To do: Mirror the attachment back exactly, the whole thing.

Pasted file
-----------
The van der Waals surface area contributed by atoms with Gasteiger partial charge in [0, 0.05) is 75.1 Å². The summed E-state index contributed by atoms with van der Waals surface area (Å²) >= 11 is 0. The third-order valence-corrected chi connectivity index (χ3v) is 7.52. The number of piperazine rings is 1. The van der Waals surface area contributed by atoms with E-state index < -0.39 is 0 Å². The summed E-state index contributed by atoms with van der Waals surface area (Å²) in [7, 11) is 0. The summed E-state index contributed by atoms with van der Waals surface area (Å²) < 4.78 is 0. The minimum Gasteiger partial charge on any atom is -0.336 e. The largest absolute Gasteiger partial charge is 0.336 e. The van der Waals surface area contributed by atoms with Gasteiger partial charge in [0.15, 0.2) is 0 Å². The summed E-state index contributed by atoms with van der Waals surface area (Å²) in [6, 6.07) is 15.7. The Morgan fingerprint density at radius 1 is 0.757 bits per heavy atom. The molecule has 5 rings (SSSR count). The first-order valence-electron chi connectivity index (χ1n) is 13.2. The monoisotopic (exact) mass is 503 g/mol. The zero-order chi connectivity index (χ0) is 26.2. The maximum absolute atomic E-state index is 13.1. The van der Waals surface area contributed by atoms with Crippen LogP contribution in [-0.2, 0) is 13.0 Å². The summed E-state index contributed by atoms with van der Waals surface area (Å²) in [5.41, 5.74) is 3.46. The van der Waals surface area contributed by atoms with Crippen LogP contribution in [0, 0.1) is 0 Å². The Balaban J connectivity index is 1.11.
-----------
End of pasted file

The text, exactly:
The van der Waals surface area contributed by atoms with Gasteiger partial charge in [0, 0.05) is 75.1 Å². The summed E-state index contributed by atoms with van der Waals surface area (Å²) >= 11 is 0. The third-order valence-corrected chi connectivity index (χ3v) is 7.52. The number of piperazine rings is 1. The van der Waals surface area contributed by atoms with E-state index < -0.39 is 0 Å². The summed E-state index contributed by atoms with van der Waals surface area (Å²) in [7, 11) is 0. The summed E-state index contributed by atoms with van der Waals surface area (Å²) < 4.78 is 0. The minimum Gasteiger partial charge on any atom is -0.336 e. The largest absolute Gasteiger partial charge is 0.336 e. The van der Waals surface area contributed by atoms with Gasteiger partial charge in [0.15, 0.2) is 0 Å². The summed E-state index contributed by atoms with van der Waals surface area (Å²) in [6, 6.07) is 15.7. The Morgan fingerprint density at radius 1 is 0.757 bits per heavy atom. The molecule has 5 rings (SSSR count). The first-order valence-electron chi connectivity index (χ1n) is 13.2. The monoisotopic (exact) mass is 503 g/mol. The zero-order chi connectivity index (χ0) is 26.2. The maximum absolute atomic E-state index is 13.1. The van der Waals surface area contributed by atoms with Crippen LogP contribution in [-0.2, 0) is 13.0 Å². The summed E-state index contributed by atoms with van der Waals surface area (Å²) in [5.41, 5.74) is 3.46. The van der Waals surface area contributed by atoms with Crippen LogP contribution in [0, 0.1) is 0 Å². The Balaban J connectivity index is 1.11.